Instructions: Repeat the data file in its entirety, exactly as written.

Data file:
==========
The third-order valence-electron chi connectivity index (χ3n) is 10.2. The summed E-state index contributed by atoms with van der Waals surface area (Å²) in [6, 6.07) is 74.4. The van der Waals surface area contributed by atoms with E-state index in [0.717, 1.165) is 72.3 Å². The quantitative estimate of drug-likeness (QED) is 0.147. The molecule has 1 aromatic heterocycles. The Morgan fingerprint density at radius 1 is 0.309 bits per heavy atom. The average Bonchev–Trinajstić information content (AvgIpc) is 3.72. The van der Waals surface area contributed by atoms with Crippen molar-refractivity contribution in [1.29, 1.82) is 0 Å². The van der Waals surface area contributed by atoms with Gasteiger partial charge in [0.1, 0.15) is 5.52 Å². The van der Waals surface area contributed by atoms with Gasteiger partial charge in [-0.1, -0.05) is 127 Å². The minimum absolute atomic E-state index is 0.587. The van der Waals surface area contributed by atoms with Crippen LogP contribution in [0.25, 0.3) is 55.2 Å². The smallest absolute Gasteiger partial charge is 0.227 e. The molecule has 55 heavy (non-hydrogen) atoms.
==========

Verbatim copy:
The third-order valence-electron chi connectivity index (χ3n) is 10.2. The summed E-state index contributed by atoms with van der Waals surface area (Å²) in [6, 6.07) is 74.4. The van der Waals surface area contributed by atoms with E-state index in [0.717, 1.165) is 72.3 Å². The quantitative estimate of drug-likeness (QED) is 0.147. The molecule has 1 aromatic heterocycles. The Morgan fingerprint density at radius 1 is 0.309 bits per heavy atom. The average Bonchev–Trinajstić information content (AvgIpc) is 3.72. The van der Waals surface area contributed by atoms with Crippen molar-refractivity contribution in [1.29, 1.82) is 0 Å². The van der Waals surface area contributed by atoms with Gasteiger partial charge in [0.1, 0.15) is 5.52 Å². The van der Waals surface area contributed by atoms with Gasteiger partial charge in [-0.1, -0.05) is 127 Å². The minimum absolute atomic E-state index is 0.587. The van der Waals surface area contributed by atoms with Crippen LogP contribution in [0.25, 0.3) is 55.2 Å². The smallest absolute Gasteiger partial charge is 0.227 e. The molecule has 55 heavy (non-hydrogen) atoms.